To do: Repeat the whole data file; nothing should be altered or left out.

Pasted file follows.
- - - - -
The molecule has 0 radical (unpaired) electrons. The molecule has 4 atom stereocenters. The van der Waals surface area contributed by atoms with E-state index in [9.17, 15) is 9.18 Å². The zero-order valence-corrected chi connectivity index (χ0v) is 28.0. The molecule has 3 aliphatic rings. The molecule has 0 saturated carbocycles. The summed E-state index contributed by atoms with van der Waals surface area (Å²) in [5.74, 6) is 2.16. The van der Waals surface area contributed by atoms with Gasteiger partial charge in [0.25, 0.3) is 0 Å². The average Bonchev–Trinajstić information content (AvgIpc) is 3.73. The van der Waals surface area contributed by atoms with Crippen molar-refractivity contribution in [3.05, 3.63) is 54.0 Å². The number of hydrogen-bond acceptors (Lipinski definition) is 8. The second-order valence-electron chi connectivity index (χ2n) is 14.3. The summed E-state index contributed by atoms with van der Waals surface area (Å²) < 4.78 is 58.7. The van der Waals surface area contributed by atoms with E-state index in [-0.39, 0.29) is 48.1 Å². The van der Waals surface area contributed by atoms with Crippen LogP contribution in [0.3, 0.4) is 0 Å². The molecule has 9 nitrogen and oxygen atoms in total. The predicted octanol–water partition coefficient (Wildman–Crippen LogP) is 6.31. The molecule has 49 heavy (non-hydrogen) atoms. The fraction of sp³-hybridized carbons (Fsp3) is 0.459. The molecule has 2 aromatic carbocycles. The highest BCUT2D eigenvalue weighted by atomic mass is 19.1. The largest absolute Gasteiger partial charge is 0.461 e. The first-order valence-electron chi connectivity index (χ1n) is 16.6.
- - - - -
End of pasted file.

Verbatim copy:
The molecule has 0 radical (unpaired) electrons. The molecule has 4 atom stereocenters. The van der Waals surface area contributed by atoms with E-state index in [9.17, 15) is 9.18 Å². The zero-order valence-corrected chi connectivity index (χ0v) is 28.0. The molecule has 3 aliphatic rings. The molecule has 0 saturated carbocycles. The summed E-state index contributed by atoms with van der Waals surface area (Å²) in [5.74, 6) is 2.16. The van der Waals surface area contributed by atoms with Gasteiger partial charge in [0.25, 0.3) is 0 Å². The average Bonchev–Trinajstić information content (AvgIpc) is 3.73. The van der Waals surface area contributed by atoms with Crippen molar-refractivity contribution in [3.05, 3.63) is 54.0 Å². The number of hydrogen-bond acceptors (Lipinski definition) is 8. The second-order valence-electron chi connectivity index (χ2n) is 14.3. The summed E-state index contributed by atoms with van der Waals surface area (Å²) < 4.78 is 58.7. The van der Waals surface area contributed by atoms with E-state index in [-0.39, 0.29) is 48.1 Å². The van der Waals surface area contributed by atoms with Crippen LogP contribution in [0.3, 0.4) is 0 Å². The molecule has 9 nitrogen and oxygen atoms in total. The predicted octanol–water partition coefficient (Wildman–Crippen LogP) is 6.31. The molecule has 49 heavy (non-hydrogen) atoms. The fraction of sp³-hybridized carbons (Fsp3) is 0.459. The molecule has 2 aromatic carbocycles. The highest BCUT2D eigenvalue weighted by atomic mass is 19.1. The largest absolute Gasteiger partial charge is 0.461 e. The first-order valence-electron chi connectivity index (χ1n) is 16.6.